36. 36. 28 The third desideratum is that “Mainstreaming should provide opportunities for groups to function effectively once successful instructional strategies are employed” (p. 8). This depends on the notion that students can develop linguistically and academically through active involvement. The implementation of appropriate instructional practices within a mainstream setting can improve English language learners self-esteem, academic achievement, and social skills. The use of interactive, cooperative, heterogeneous groups focused on cognitively demanding tasks can build community and cognitive skills (Carrasquillo & Rodriguez, 2002). The fourth desideratum is that “Mainstreaming should provide opportunities for all teachers to consider the language demands of all the students in the classroom” (p. 9). Mainstream teachers with diverse linguistic levels must develop an awareness of, and instructional practices for meeting, the different linguistic and cultural needs of the students (Carrasquillo & Rodriguez, 2002). While mainstream settings and teachers can provide English language learners with an effective instructional environment, there are also negative factors that must be considered when mainstreaming ELLs. Mainstreaming often places students in overcrowded environments with little concern for, or consideration of, their special linguistic needs. Inclusion in these environments does not accelerate the language-acquisition process, as Cummins (1979, 1987, 2000), Collier (1987, 1989, 1992, 1995, 1997) and Wong-Fillmore (1991) have determined through their research. Mainstreaming ELLs also poses a risk that teachers may develop negative opinions or feelings toward students as the teachers realize that students cannot and do not speak English. They then tend to blame the student, which is an oversimplification of a larger issue related to the education of ELLs (Trueba, 1987).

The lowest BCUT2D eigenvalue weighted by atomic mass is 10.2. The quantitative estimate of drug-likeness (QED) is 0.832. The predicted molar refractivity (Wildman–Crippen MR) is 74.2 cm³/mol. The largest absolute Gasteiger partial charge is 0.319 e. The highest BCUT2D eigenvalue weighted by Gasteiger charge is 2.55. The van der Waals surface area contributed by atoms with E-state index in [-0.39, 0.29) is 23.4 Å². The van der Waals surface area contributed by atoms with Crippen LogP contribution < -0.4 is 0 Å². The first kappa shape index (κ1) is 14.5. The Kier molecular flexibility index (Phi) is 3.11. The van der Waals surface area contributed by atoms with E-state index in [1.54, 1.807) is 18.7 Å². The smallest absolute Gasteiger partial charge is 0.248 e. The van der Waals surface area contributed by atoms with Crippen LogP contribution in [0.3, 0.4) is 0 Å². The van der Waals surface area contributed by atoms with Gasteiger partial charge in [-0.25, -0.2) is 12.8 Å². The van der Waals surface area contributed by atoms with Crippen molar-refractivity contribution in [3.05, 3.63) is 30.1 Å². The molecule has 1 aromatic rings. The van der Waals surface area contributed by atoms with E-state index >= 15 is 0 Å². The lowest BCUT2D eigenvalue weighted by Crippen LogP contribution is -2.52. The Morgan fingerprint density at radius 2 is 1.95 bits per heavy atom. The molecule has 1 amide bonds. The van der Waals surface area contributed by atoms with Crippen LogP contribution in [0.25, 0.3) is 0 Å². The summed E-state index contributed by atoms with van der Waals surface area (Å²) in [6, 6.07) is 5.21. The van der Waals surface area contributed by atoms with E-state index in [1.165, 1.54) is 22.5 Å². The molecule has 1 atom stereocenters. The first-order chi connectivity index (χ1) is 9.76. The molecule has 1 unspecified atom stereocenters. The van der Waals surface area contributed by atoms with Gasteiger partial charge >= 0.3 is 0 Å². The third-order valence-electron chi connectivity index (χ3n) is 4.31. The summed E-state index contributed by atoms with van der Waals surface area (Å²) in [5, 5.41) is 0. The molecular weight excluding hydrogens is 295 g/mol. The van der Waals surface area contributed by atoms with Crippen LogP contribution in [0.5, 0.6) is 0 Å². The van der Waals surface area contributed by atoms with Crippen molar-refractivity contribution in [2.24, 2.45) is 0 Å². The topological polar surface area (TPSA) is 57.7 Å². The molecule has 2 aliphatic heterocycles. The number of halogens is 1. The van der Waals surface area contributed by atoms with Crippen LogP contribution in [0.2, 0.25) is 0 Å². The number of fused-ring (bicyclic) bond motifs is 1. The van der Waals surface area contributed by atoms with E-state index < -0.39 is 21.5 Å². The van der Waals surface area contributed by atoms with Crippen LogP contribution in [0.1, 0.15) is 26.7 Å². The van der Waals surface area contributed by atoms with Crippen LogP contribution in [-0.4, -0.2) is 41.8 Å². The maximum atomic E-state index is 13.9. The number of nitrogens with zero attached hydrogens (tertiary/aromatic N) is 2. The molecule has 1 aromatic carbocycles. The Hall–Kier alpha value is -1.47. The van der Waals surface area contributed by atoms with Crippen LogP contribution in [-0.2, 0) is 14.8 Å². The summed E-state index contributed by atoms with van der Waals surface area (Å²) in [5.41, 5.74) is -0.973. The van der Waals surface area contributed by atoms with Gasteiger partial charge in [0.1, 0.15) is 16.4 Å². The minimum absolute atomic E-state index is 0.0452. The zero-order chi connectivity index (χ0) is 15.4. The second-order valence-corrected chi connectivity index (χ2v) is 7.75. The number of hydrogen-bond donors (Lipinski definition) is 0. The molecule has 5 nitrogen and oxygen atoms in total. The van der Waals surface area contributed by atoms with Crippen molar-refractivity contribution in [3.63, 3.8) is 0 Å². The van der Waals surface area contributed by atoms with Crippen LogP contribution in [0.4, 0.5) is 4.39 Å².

37. 37. 29 An additional key factor is the development or destruction of self esteem (Hamayan, 1990) Negative effects can develop when students are ignored, intentionally or unintentionally, because the teachers are unable to communicate with them. Students may feel that they are not members of the educational community where they reside. Carrasquillo and London (1993)(1993) also identified factors that lead to positive self -esteem and therefore success in academic life. Teachers can build ELL students self-esteem by (a) incorporating respectful, accepting, concerned treatment of students; (b) the provision for opportunities for the modification of experiences that accord with values and aspirations; and (c) the way in which teachers respond to students’ questions and explanations (Carrasquillo & Rodriguez, 2002). Mainstream teachers play a central role in linguistic, social, academic and cultural development of English language learners (Carrasquillo & Rodriguez, 2002; Chaudron, 1988; Hamayan, 1990). Research on mainstream teachers’ roles in students’ development identified six functions of teachers that lead to increased development (Carrasquillo & Rodriguez, 2002; Hamayan, 1990). The first role is that of a mediator or facilitator of learning. The teacher must continuously plan and implement curriculum and instruction that meet the academic and linguistics needs of ELLs. Teachers are also the facilitators in the acquisition of English. Teachers must implement strategies that integrate language and content. The teacher is also a model of a proficient English language user and a representative of mainstream culture. Teachers must mediate the socialization and acculturation of the students and must also become advocates for the ELLs’ needs and strengths.